}

Plan: 0 to add, 1 to change, 0 to destroy.
snowflake_warehouse_grant.warehouse_usage_grant: Modifying… [id=demo-warehouse|||USAGE|demo-role|false]
snowflake_warehouse_grant.warehouse_usage_grant: Modifications complete after 2s [id=demo-warehouse|||USAGE|demo-role|false]

Apply complete! Resources: 0 added, 1 changed, 0 destroyed.

My question is, why didn’t terraform recognise that the warehouse needed to be recreated on the second apply? Why did I need to run exactly the same command again in order for terraform to recreate the warehouse grant? It is my understanding that the implicit dependency from the warehouse grant on the recreated warehouse should cause terraform to reason that:

Oh, the warehouse has been recreated. The warehouse grant depends upon it so that should be recreated too.

The only explanation I can think of is that it is the responsibility of the provider to recognise that the warehouse grant needs to be recreated.

So, which is at fault here? Terraform, or the Snowflake Provider for terraform?

N.B. When this occurred for real today the missing warehouse grant went unnoticed for a few hours and hence caused a major outage.


Don’t forget to destroy everything after running the repro:

terraform destroy --auto-approve --var initially_suspended=true

Hi @jamiekt,

I think what happened here is that the provider planned replacement of snowflake_warehouse with the same name before and after, and so snowflake_warehouse.warehouse.name (assigned to warehouse_name in snowflake_warehouse_grant) didn’t change and therefore the provider considered the new desired state identical to the old desired state.

Of course, you have some additional information that Terraform did not: that apparently this API silently deletes all of the “warehouse grant” objects when a warehouse is deleted. Because Terraform isn’t aware of that hidden interaction, it understands the removal of the role from the warehouse grant as a change made outside of Terraform – by the remote API itself, in this case – and so tries to repair it on the next run as would be the case if you’d changed something manually in the system’s management UI.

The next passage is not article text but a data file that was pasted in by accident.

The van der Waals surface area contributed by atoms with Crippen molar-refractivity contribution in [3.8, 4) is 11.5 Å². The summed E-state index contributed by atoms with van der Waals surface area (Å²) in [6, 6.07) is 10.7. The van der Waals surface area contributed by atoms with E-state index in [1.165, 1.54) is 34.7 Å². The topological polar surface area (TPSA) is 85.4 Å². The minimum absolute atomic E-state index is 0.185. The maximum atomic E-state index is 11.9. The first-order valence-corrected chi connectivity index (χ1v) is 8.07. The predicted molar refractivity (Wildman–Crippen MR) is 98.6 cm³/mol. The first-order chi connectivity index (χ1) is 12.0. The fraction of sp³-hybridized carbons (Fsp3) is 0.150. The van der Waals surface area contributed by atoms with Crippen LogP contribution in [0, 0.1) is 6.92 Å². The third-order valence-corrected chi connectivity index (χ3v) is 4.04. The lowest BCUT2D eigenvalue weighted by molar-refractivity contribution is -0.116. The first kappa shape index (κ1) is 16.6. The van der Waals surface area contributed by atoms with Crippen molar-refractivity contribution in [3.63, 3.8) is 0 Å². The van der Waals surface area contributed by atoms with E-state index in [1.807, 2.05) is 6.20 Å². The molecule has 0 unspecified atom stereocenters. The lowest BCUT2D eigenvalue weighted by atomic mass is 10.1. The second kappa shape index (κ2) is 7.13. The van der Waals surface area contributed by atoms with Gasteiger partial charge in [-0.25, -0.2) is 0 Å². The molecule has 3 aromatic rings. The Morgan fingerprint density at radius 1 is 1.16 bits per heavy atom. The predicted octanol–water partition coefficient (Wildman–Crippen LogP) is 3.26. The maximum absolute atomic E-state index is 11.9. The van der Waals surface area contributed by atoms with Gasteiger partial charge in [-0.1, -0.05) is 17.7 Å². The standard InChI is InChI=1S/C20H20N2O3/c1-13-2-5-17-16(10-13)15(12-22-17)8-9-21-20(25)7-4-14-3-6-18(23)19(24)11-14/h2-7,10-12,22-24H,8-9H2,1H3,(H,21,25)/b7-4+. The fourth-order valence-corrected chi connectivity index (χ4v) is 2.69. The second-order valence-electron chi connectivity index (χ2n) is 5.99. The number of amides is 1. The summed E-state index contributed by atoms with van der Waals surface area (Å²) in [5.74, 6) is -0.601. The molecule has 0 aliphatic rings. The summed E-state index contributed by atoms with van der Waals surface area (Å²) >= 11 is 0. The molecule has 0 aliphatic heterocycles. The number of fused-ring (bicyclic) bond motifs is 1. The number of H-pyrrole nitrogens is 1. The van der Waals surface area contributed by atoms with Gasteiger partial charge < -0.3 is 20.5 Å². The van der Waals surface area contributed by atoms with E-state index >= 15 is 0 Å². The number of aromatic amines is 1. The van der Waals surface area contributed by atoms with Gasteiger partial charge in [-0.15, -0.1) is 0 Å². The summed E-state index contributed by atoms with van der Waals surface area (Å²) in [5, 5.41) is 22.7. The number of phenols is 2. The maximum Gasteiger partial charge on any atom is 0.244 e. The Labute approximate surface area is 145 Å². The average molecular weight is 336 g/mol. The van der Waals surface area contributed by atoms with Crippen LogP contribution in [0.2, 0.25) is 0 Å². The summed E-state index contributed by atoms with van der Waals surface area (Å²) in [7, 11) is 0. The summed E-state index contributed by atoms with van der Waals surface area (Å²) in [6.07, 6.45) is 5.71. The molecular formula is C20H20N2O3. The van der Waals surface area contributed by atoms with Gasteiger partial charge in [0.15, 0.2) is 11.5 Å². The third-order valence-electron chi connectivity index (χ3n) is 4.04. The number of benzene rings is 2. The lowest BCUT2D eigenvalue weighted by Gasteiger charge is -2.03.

In today’s Terraform you can inform Terraform about that hidden interaction like this:

resource "snowflake_warehouse_grant" "warehouse_usage_grant" {
  warehouse_name = snowflake_warehouse.warehouse.name
  privilege      = "USAGE"
  roles          = [snowflake_role.role.name]

  lifecycle {
    replace_triggered_by = [
      snowflake_warehouse.warehouse.name,
    ]
  }
}

In an ideal world, the provider would’ve automatically informed Terraform about that relationship between these two objects so that you would not need to write anything. However, the Terraform provider protocol currently lacks any way to describe such relationships. That gap is what this design issue is about:

That issue discusses a way to allow providers to “talk about” related objects when planning changes for a specific object, which would then in principle allow the provider to express something like “deleting object A implicitly deletes object B”, which would then in turn allow Terraform to infer the extra actions required to deal with the implicit change, so that you’d no longer need to explicitly configure replace_triggered_by.

However, that issue is really just a problem statement with only very early ideas on how to solve it. I have some further work on this in a non-public place where I collected some more specific examples from discussions with provider developers, and it does still seem like a promising direction, so hopefully eventually we’ll have time to do some more concrete design work for it, and then implement something in this area.

1 Like

Hello @apparentlymart ,
As ever a fantastic reply from you, thank you Martin. Its great to know that a workaround exists (i.e. replace_triggered_by), I never knew about that meta-argument and will be adding it to the module in which this problem occurred straightaway.

I will follow the issue with interest.